Programs That Help Seniors Feeling Sequestration
Sequestration is starting to bite into programs like Meals on Wheels that help the elderly. Some programs have waiting lists for the first time. And that has Central Florida programs scrambling for new funding sources.
[Meals on Wheels Etc. culinary team prepares lunches]
Meals on Wheels Etcetera in Sanford is one of many programs state-wide that provides meals and other services for senior citizens. But federal funding it receives through the Older Americans Act was cut in April and again in June because of sequestration. Executive Director Sherry Fincher said these programs are essential- because they allow seniors to stay in their homes at a cost of roughly 6-thousand dollars a year. “If that person had to go into a nursing home, the cost could run up to 80-thousand dollars a year, so it’s a real savings to taxpayers,” she said.
Fincher said their Neighborhood Dining program has a waiting list for the first time in 40-years. Sequestration has also forced cuts in other programs like transportation and home care. But Meals on Wheels Etcetera does have one advantage. It has its own commercial kitchen, which executive chef Delano Lambertclare has turned into a source of revenue with a catering service called Top Hat Catering. Lambertclare is now looking for other ways to let the kitchen and his expertise make money. “One of my things that I’m trying to push even more now is to do cooking classes here at the kitchen and also at people’s homes,” he said.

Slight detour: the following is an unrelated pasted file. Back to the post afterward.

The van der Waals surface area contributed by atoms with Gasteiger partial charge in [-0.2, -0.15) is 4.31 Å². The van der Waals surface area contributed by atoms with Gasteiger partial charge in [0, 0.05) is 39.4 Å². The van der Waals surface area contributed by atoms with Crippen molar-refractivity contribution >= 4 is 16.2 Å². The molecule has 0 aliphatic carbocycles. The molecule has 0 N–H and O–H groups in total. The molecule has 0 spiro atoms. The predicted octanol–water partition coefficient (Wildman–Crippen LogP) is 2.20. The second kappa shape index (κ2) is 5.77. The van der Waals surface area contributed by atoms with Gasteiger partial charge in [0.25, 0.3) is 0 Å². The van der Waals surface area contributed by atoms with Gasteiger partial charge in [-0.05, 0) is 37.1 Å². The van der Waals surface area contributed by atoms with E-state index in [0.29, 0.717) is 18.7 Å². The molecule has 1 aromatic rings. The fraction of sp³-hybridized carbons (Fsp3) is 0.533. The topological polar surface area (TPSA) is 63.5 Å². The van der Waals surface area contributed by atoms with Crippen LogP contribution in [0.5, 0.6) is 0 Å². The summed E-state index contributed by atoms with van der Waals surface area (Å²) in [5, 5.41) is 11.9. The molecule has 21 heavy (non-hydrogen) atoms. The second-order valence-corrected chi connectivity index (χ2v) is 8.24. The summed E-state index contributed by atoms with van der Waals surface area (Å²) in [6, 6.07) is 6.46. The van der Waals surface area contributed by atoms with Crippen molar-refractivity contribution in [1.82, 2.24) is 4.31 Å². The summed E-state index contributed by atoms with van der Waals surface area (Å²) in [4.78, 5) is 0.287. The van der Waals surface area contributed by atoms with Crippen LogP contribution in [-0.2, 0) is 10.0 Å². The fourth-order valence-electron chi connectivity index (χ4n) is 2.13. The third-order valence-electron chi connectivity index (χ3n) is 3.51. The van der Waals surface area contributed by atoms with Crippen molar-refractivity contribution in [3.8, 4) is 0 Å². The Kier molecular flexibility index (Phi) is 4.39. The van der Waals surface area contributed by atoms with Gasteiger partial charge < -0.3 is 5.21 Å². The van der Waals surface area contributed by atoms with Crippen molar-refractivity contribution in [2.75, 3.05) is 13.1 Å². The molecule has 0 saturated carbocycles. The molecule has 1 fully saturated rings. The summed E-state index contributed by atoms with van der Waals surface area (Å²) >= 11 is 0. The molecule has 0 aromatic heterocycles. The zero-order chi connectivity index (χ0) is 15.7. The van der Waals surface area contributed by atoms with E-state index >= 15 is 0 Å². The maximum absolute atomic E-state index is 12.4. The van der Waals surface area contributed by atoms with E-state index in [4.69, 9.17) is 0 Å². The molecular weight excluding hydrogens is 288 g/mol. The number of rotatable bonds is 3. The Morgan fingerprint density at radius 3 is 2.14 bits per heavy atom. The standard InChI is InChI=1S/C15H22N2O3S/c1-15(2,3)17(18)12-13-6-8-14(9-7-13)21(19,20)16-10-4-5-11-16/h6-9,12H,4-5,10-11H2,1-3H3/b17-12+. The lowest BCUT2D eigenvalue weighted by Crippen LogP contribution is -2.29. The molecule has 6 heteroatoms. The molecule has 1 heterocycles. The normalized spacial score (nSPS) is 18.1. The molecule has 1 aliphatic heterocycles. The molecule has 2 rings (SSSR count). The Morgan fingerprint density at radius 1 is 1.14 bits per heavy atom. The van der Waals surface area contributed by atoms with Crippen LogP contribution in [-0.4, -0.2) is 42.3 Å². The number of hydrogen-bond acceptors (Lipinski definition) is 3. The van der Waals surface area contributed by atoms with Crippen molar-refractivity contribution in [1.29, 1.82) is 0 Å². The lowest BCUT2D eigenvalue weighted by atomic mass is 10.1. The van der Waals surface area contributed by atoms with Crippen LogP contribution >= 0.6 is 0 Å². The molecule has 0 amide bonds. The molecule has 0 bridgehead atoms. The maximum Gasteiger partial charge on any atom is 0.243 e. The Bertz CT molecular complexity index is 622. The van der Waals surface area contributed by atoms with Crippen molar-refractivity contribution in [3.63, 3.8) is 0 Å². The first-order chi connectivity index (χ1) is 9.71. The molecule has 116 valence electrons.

In Orange County, Seniors First Executive Director Marsha Lorenz said her program lost nearly 180-thousand dollars in the two cuts.. She said there are now more people on her home meal delivery waiting list than the program serves, and she had to close 5 Neighborhood Lunch Program sites. She said Seniors First is hoping to approach the county for help with finding extra resources.